The Importance of Practice
Until now, I have been a bit casual in how I have talked about practice. I have made it sound synonymous with experience. It is not. Experience means you are simply engaged in the activity. Practice means you are trying to improve your performance. For example, I' m not an especially good driver, even though I've been driving for about thirty years. Like most people my age I' m experienced—that is, I've done a lot of driving—but I' m not well practiced, because for almost all of that thirty years I didn't try to improve. I did work at my driving skills when I first got behind the wheel. After perhaps fifty hours of practice, I was driving with skill that seemed adequate to me, so I stopped trying to improve (Figure 2). That's what most people do for driving, golf, typing, and indeed most of the skills they learn.
The same seems to be true for teachers too. A great deal of data show that teachers improve during their first five years in the field, as measured by student learning. After five years, however, the curve gets flat, and a teacher with twenty years of experience is (on average) no better or worse than a teacher with ten. It appears that most teachers work on their teaching until it is above some threshold and they are satisfied with their proficiency. It's easy to criticize such teachers and to think indignantly, "They should always strive to improve!" Certainly we' d all like to think that we are always seeking to better ourselves, but we also must be realistic. Practice, as I' m about to describe, is hard. It takes a great deal of work, and very likely work that infringes on time that might be spent with family or in other pursuits. But I am trusting that if you've read this far into the book, you are prepared to do some hard work. So let's get started.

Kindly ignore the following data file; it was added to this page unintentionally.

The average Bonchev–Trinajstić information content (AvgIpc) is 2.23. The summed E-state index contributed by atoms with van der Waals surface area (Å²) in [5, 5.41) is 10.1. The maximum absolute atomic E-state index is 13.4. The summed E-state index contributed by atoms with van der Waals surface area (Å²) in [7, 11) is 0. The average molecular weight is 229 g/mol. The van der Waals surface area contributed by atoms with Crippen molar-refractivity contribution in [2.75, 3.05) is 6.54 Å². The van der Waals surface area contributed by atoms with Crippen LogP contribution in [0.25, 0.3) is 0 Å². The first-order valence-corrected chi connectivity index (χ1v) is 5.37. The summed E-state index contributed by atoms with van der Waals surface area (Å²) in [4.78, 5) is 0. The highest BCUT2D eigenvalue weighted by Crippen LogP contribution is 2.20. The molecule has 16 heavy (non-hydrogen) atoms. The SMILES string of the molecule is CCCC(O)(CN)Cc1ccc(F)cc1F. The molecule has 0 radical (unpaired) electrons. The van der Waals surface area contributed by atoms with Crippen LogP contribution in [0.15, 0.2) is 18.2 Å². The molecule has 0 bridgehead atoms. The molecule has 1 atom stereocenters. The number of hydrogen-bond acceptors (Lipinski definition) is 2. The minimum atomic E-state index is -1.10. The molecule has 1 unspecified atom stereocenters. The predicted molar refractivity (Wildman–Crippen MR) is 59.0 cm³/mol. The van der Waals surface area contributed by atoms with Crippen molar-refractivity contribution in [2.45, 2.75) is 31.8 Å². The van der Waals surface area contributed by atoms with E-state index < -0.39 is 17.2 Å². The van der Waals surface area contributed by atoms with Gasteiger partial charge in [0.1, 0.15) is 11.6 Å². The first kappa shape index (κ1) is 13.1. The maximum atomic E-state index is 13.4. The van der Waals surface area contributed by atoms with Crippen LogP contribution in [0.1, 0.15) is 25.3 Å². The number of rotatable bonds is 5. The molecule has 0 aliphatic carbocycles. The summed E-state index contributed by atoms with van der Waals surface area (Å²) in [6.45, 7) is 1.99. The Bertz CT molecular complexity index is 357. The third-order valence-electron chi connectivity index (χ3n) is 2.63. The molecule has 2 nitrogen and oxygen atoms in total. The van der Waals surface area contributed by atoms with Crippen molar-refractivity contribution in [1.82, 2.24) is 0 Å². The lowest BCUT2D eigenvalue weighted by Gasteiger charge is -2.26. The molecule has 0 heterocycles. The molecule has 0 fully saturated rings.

First, we need to define practice. We've said that it's more than engaging in the activity; you also have to try to improve. But how? First, practice entails getting feedback from knowledgeable people. Writers seek criticism from editors. Basketball teams hire coaches. Cognitive scientists like me get written appraisals of our experimental work from expert colleagues. When you think about it, how can you possibly improve unless there is some assessment of how you' re doing? Without feedback, you don't know what changes will make you a better cognitive scientist, golfer, or teacher (Figure 3).
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